Thorne's satisfaction derived from knowing "that I had chosen a primary direction of research for my career that had worked out really well, and that at various points along my career I had identified the optimal directions to go," he said. He and colleagues had concluded early on that "the most likely thing we would see would be what we did see: merging heavy black holes."
According to Einstein’s General Theory of Relativity, when supermassive objects orbit one another, they emit gravitational waves. These waves become strongest when they merge. The waves are distortions in the fabric of space itself.
"One way to think about it (a gravitational wave) is that it is — well, we say heuristically, it’s a ripple in the shape of space, like ripples on the surface of a pond," Thorne said. But he quickly added that it differs from those ordinary ripples.
"Instead of going up and down, it stretches and squeezes space, as you remarked — stretches in one direction, squeezes in the opposite direction, all this going on in the plane perpendicular to the direction the waves are propagating." The stretching and compression of the LIGO tubes, as tiny as these motions must be, are recorded by the detectors.
In the early years of the century, Thorne grew concerned that computer simulations of colliding black holes were "in bad shape." The simulations are "essential to being able to extract the information the waves carry.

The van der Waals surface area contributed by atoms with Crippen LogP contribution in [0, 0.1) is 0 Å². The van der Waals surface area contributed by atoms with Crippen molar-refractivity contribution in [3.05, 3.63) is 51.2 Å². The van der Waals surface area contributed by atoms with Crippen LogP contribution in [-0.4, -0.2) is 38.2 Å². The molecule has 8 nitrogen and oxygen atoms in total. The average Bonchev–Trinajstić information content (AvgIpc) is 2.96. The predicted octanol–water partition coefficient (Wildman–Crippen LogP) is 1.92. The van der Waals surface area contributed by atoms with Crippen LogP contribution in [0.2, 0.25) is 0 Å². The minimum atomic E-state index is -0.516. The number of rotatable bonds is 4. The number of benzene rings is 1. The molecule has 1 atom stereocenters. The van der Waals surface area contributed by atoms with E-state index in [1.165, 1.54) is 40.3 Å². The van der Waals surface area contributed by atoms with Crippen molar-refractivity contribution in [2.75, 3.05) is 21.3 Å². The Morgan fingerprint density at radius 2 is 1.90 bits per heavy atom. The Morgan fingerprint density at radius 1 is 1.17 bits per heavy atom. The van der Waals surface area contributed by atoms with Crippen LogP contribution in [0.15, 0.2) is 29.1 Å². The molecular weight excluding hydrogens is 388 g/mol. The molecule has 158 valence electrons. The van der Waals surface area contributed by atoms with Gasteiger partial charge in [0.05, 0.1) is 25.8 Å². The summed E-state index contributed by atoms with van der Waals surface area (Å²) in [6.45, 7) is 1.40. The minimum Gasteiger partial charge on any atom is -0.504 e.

"And so I actually left day-to-day involvement with LIGO in the early 2000s to start an effort in such simulations at Caltech, basically joining in with and helping out my colleague Saul Teukolsky at Cornell, who had been working on this for many years.”
Did Thorne ever seriously doubt that LIGO would detect these infinitesimally small motions?
"No, from the outset in the mid-'70s when I decided to pursue this, I was confident at sort of a 90, 95 percent level that we would pull it off. Basically, we knew it was extremely difficult, but I also knew how extremely good the LIGO team was that we assembled, the team of experimenters, so I had great confidence in them."
Asked if other types of violent events might be detected through gravitational waves, Thorne said, "Oh, yes, I’m confident they will be. There are a variety of other sources of gravitational waves that we’re targeting." (The interview was conducted before the announcement of a collision of neutron stars.)
The National Science Foundation’s LIGO has opened what he called "the gravitational-wave window unto the universe."
"But it’s quite similar to what Galileo did 400 years ago when he built a small optical telescope and pointed it at the sky and discovered the four moons of Jupiter: He created modern electromagnetic astronomy," Thorne said. "And according to the laws of physics, there are only two kinds of waves that can propagate across the universe bringing us information — electromagnetic waves and gravitational waves — and that’s it. What LIGO has done is the analog of what Galileo did. And just as Galileo’s discovery began an era in which enormous numbers of other things were discovered, similarly with gravitational waves."